Faroe Islands investigate dolphin killings after record slaughter


The Copenhagen-Faroe Islands said Thursday that they would review regulations governing the centuries-old tradition of dolphin drive hunting after graphic footage of the record-breaking slaughter of hundreds of people prompted protests.

According to the Sea Shepherd Conservation Society campaign group, more than 1,400 Atlantic white-sided dolphins flocked to shallow waters by boat or jet ski and were killed on the beach on Sunday.

A US-based organization has released a video showing how people turn red when cutting parts of a dolphin with a knife. It described hunting as “brutal.”

The Faroe Islands have defended a tradition known as grind (or Faroese in Faroese) of supporting dolphin and whale herds and slaughtering them on the beach for decades.

However, the North Atlantic government said in a statement Thursday that the latest catch was “abnormal” due to the size of the pods and would investigate regulations on practices.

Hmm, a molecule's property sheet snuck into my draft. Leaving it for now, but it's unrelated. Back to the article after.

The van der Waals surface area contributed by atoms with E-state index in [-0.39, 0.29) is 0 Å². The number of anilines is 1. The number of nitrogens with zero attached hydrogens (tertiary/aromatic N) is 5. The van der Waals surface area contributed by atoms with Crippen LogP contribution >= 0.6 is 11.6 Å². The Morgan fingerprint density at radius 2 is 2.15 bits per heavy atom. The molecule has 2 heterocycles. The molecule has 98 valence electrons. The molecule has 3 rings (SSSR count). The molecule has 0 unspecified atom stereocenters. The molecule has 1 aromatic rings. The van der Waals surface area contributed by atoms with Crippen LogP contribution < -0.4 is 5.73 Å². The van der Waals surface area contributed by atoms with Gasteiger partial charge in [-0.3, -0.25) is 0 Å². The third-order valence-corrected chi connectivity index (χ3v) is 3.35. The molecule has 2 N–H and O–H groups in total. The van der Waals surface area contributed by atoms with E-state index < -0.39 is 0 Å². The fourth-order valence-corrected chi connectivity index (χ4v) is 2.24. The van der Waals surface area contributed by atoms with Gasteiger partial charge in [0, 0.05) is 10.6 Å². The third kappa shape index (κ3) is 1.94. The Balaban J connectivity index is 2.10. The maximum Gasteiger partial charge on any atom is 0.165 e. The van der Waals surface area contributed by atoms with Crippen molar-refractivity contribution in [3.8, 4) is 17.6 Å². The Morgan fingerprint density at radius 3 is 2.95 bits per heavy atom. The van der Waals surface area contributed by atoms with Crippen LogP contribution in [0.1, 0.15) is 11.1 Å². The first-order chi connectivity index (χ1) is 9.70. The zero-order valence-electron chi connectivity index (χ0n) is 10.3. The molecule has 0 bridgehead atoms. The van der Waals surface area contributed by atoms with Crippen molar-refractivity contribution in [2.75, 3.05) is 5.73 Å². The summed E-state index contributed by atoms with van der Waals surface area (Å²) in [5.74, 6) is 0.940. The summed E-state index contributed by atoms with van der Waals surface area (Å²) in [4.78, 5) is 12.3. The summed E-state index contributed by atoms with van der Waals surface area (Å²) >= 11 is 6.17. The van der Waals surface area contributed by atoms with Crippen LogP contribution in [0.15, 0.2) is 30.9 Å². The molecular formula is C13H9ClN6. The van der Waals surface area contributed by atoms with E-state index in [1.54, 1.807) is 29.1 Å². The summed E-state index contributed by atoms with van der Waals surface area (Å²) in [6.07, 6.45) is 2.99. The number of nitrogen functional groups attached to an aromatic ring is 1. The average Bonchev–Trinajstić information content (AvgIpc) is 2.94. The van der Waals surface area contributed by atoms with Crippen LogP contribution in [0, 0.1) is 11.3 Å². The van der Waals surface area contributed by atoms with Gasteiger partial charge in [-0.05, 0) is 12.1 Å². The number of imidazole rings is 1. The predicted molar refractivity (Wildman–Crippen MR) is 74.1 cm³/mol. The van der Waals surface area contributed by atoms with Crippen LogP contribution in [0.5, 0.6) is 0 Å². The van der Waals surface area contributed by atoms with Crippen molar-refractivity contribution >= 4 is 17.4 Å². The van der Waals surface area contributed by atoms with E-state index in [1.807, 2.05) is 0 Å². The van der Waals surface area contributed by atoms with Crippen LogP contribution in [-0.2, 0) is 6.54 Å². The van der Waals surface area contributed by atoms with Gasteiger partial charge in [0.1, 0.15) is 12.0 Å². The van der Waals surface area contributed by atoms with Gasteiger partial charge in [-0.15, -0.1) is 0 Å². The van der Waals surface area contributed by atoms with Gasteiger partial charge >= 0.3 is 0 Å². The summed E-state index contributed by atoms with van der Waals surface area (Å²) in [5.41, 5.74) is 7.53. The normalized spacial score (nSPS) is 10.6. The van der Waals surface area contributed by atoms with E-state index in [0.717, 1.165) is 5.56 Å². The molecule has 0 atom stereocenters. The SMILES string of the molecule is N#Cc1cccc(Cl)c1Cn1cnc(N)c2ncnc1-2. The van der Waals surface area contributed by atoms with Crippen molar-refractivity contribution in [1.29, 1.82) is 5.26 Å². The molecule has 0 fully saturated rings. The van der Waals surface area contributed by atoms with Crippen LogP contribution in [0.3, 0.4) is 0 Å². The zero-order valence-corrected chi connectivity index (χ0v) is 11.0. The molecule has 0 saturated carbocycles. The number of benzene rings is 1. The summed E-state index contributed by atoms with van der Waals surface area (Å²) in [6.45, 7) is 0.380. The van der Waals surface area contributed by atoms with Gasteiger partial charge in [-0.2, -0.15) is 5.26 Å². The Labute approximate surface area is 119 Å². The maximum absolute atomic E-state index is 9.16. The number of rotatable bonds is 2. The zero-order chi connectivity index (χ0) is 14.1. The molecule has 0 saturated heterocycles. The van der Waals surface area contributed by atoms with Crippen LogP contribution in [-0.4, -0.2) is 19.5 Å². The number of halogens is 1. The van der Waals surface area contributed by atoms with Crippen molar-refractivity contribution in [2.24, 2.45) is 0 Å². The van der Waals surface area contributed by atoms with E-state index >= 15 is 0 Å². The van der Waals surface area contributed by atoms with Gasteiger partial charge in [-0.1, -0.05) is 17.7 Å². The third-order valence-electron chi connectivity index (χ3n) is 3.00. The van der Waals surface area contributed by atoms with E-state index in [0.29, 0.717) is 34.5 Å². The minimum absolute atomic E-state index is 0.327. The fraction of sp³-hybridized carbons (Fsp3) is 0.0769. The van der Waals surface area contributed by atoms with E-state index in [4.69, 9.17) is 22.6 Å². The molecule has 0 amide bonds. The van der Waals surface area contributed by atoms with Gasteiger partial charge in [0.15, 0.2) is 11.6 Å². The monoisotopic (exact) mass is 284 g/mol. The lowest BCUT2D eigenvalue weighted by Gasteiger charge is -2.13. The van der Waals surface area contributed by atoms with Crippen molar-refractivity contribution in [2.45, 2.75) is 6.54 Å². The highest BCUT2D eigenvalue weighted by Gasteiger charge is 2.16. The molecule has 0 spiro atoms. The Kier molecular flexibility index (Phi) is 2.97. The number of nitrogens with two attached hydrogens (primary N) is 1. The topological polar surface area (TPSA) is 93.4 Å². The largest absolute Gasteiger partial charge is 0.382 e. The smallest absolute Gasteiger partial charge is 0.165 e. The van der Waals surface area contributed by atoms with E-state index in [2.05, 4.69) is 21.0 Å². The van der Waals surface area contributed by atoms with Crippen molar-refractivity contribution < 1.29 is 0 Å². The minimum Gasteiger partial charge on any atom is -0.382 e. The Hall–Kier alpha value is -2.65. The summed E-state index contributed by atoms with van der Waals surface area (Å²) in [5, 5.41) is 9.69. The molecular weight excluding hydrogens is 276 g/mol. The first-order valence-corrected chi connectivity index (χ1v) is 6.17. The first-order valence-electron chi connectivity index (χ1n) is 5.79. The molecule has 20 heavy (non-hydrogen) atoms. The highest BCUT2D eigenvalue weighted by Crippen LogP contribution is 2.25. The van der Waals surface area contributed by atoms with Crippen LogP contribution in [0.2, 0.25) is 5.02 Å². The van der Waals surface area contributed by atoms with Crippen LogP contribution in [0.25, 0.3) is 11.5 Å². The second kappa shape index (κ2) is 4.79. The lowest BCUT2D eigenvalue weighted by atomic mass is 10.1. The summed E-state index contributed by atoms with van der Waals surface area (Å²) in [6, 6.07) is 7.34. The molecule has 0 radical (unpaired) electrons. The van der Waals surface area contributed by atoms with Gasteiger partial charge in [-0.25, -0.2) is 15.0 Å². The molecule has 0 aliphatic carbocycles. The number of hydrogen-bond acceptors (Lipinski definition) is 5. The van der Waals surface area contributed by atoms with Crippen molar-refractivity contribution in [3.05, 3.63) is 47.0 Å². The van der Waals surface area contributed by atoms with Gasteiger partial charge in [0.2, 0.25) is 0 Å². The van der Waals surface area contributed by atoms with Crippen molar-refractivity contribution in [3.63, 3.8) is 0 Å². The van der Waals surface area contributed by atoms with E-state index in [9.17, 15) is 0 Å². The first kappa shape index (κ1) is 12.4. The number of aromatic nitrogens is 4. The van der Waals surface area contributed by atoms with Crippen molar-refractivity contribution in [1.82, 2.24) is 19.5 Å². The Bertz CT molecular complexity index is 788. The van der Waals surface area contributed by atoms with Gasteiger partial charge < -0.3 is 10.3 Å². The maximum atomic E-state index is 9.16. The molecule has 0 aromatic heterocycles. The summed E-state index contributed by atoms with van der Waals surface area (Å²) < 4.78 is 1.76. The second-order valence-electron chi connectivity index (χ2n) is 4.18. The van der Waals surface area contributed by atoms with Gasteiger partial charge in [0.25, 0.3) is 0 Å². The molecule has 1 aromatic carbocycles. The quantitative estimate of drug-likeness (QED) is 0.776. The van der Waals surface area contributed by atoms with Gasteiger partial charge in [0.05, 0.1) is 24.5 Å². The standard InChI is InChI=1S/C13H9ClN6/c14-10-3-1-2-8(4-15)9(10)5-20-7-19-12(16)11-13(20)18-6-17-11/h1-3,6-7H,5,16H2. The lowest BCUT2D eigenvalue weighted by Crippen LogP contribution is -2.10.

“We take this issue very seriously. These hunts are considered sustainable, but we hunt dolphins and what role they play in the Faroe Islands society. We will scrutinize what should be done, “said Prime Minister Bárdorá Steig Nielsen.

Hunted meat is traditionally divided among the islanders.

Former Fisheries Minister Høgni Hoydal, leader of the opposition Republican Party and co-creator of the current whaling law, told Reuters that he received about 50 kilograms (110 pounds) of delicate lean dolphin meat on Monday.

“My claim is that the killing of fellow whales and dolphins is probably the most sustainable use of natural resources found in the modern world, unless the population is threatened,” Huidal said.

“But I understand that some people react (to the number of dolphins slaughtered), and that it’s clearly a bloody case,” he added.

About 4 to 5,000 inhabitants have collected some of their catch, all of which was distributed free of charge, Hoidal said.

According to the government, Sunday catch was record. He added that on average, about 250 dolphins and 600 pilot whales are captured in the fellow’s waters each year.